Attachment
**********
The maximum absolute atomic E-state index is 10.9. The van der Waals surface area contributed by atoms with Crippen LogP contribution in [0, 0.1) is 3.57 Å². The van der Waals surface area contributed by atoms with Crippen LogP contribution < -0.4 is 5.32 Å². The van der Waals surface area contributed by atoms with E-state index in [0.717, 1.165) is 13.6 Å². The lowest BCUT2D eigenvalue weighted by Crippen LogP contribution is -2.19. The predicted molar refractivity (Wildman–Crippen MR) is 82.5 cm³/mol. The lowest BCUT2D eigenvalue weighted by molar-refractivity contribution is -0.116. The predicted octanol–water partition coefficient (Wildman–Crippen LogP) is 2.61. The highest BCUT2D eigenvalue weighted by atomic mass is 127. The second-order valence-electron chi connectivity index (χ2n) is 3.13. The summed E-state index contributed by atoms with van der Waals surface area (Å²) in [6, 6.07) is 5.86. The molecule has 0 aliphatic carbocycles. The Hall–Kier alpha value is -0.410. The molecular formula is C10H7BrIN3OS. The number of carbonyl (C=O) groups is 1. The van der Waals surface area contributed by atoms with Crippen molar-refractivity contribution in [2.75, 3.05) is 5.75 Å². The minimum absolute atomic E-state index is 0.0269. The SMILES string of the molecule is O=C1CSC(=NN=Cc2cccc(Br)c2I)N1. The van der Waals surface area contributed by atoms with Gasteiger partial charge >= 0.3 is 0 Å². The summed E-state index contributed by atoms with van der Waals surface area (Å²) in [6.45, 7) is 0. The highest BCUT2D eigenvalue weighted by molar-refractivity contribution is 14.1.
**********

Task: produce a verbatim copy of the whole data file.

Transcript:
The maximum absolute atomic E-state index is 10.9. The van der Waals surface area contributed by atoms with Crippen LogP contribution in [0, 0.1) is 3.57 Å². The van der Waals surface area contributed by atoms with Crippen LogP contribution < -0.4 is 5.32 Å². The van der Waals surface area contributed by atoms with E-state index in [0.717, 1.165) is 13.6 Å². The lowest BCUT2D eigenvalue weighted by Crippen LogP contribution is -2.19. The predicted molar refractivity (Wildman–Crippen MR) is 82.5 cm³/mol. The lowest BCUT2D eigenvalue weighted by molar-refractivity contribution is -0.116. The predicted octanol–water partition coefficient (Wildman–Crippen LogP) is 2.61. The highest BCUT2D eigenvalue weighted by atomic mass is 127. The second-order valence-electron chi connectivity index (χ2n) is 3.13. The summed E-state index contributed by atoms with van der Waals surface area (Å²) in [6, 6.07) is 5.86. The molecule has 0 aliphatic carbocycles. The Hall–Kier alpha value is -0.410. The molecular formula is C10H7BrIN3OS. The number of carbonyl (C=O) groups is 1. The van der Waals surface area contributed by atoms with Crippen molar-refractivity contribution in [2.75, 3.05) is 5.75 Å². The minimum absolute atomic E-state index is 0.0269. The SMILES string of the molecule is O=C1CSC(=NN=Cc2cccc(Br)c2I)N1. The van der Waals surface area contributed by atoms with Gasteiger partial charge >= 0.3 is 0 Å². The summed E-state index contributed by atoms with van der Waals surface area (Å²) in [6.45, 7) is 0. The highest BCUT2D eigenvalue weighted by molar-refractivity contribution is 14.1.